The potential of the digital dollar: Highlights from my conversation with Jim Harper

By Shane Tews

What will be the future of electronic payments? What are the advantages of a “digital dollar,” and how has the COVID-19 pandemic changed the way we distribute payments? Jim Harper, a visiting fellow on AEI’s Technology Policy Studies team, joined the latest episode of “Explain to Shane” to discuss the growth of digital payment technologies in the context of COVID-19, data privacy, and cybersecurity.

Below is an edited and abridged transcript of our talk. You can listen and subscribe to “Explain to Shane” via your preferred listening platform here and read the full transcript of our discussion here.

Shane Tews: So, Jim, COVID-19 generated a renewed interest in the digital dollar, and Congress has had some hearings on it recently. Can you explain the basics to us? What is the digital dollar?

Jim Harper: The idea of a digital dollar has been percolating around for a while, but it really took off with COVID-19 and the economic stimulus measures that Congress took, where it was quickly discovered that it’s awfully hard to distribute payments to a lot of people. Even though the IRS has information about all taxpayers, pushing money out to them is not easy to do.

There are really two digital dollar conversations going on in tandem. The thing that spurred things was a proposal that was introduced in the Senate to create a digital dollar and give everybody accounts run by the Fed, from which they could access their digital dollars. That was put forth by [Senator] Sherrod Brown from Ohio, but that was really quite similar to the e-money that we have now that you transfer through your bank, or Venmo, or PayPal, or any other thing.

The real digital dollar, if you will, or the interesting digital dollar, is a truly tokenized dollar, where you aren’t passing it through a bank or another financial services provider. You’re not passing it through the Fed. So the dual conversation, or the urgency in Congress to get people stimulus funds, has sort of raised the tide for both discussions, but especially for the true tokenized digital dollar.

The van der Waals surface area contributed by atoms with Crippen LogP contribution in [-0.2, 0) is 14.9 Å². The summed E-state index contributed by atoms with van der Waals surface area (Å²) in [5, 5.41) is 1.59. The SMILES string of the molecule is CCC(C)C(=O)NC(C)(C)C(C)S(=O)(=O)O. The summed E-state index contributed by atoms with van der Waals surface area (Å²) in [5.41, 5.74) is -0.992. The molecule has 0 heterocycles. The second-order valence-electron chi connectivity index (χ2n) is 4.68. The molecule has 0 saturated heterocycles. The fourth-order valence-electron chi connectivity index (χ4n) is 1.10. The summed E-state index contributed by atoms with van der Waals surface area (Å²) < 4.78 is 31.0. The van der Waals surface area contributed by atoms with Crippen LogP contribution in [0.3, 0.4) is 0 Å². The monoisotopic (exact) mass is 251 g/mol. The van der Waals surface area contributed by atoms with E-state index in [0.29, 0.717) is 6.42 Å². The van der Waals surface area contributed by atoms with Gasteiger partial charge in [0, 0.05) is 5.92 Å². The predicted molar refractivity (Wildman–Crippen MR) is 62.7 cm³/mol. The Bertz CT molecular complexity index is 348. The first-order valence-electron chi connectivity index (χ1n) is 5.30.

A tokenized dollar — how does that work?

Well, it’s tough to explain because sometimes “token” is just a metaphor, and there isn’t actually a real digital token going around. It’s really a technical infrastructure that would allow treatment of dollars digitally exactly the same as they’re treated in paper. So you’d be able to hand a $20 bill to a person, using your phone, you know, bluetooth connection or exposing a QR code to them, or whatever the technology would be, and $20 in value would move from you to this other person, just like pulling a $20 bill out of your billfold and handing it to them. So “tokenized” is really metaphorical, because what’s under the hood could be any number of things, but the idea is having something that you can hand over to somebody without going through a bank, without going through the Fed. That has a lot of important consequences for privacy and security, for example.

So what are some of the current approaches to helping the unbanked get access to the system?